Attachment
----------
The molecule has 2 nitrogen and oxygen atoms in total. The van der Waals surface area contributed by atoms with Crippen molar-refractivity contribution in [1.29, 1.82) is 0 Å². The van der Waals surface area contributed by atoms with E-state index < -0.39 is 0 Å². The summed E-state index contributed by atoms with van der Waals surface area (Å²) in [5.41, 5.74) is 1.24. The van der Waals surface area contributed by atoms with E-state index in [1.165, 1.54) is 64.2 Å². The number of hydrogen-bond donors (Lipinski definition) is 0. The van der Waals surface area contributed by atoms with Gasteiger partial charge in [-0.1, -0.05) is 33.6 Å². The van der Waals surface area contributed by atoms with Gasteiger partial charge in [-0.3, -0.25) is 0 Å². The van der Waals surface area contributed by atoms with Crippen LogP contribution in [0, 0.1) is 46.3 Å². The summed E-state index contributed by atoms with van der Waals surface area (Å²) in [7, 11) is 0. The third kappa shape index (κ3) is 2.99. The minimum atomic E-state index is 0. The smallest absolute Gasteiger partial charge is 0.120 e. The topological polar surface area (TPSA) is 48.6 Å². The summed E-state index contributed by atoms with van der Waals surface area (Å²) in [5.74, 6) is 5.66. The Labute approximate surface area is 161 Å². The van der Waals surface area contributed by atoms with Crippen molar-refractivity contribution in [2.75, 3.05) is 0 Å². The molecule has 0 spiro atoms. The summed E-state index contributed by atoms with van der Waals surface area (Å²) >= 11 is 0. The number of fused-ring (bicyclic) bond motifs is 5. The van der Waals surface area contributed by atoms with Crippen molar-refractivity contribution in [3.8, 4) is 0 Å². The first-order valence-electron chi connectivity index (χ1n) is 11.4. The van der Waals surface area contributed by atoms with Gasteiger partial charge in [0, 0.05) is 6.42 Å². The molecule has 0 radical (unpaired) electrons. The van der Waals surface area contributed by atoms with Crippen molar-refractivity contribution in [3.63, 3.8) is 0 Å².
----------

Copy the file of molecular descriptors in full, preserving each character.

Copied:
The molecule has 2 nitrogen and oxygen atoms in total. The van der Waals surface area contributed by atoms with Crippen molar-refractivity contribution in [1.29, 1.82) is 0 Å². The van der Waals surface area contributed by atoms with E-state index < -0.39 is 0 Å². The summed E-state index contributed by atoms with van der Waals surface area (Å²) in [5.41, 5.74) is 1.24. The van der Waals surface area contributed by atoms with E-state index in [1.165, 1.54) is 64.2 Å². The number of hydrogen-bond donors (Lipinski definition) is 0. The van der Waals surface area contributed by atoms with Gasteiger partial charge in [-0.1, -0.05) is 33.6 Å². The van der Waals surface area contributed by atoms with Gasteiger partial charge in [-0.3, -0.25) is 0 Å². The van der Waals surface area contributed by atoms with Crippen LogP contribution in [0, 0.1) is 46.3 Å². The summed E-state index contributed by atoms with van der Waals surface area (Å²) in [7, 11) is 0. The third kappa shape index (κ3) is 2.99. The minimum atomic E-state index is 0. The smallest absolute Gasteiger partial charge is 0.120 e. The topological polar surface area (TPSA) is 48.6 Å². The summed E-state index contributed by atoms with van der Waals surface area (Å²) in [5.74, 6) is 5.66. The Labute approximate surface area is 161 Å². The van der Waals surface area contributed by atoms with Crippen molar-refractivity contribution in [2.75, 3.05) is 0 Å². The molecule has 0 spiro atoms. The summed E-state index contributed by atoms with van der Waals surface area (Å²) >= 11 is 0. The number of fused-ring (bicyclic) bond motifs is 5. The van der Waals surface area contributed by atoms with Crippen molar-refractivity contribution in [3.8, 4) is 0 Å². The first-order valence-electron chi connectivity index (χ1n) is 11.4. The van der Waals surface area contributed by atoms with Gasteiger partial charge in [0, 0.05) is 6.42 Å². The molecule has 0 radical (unpaired) electrons. The van der Waals surface area contributed by atoms with Crippen molar-refractivity contribution in [3.63, 3.8) is 0 Å².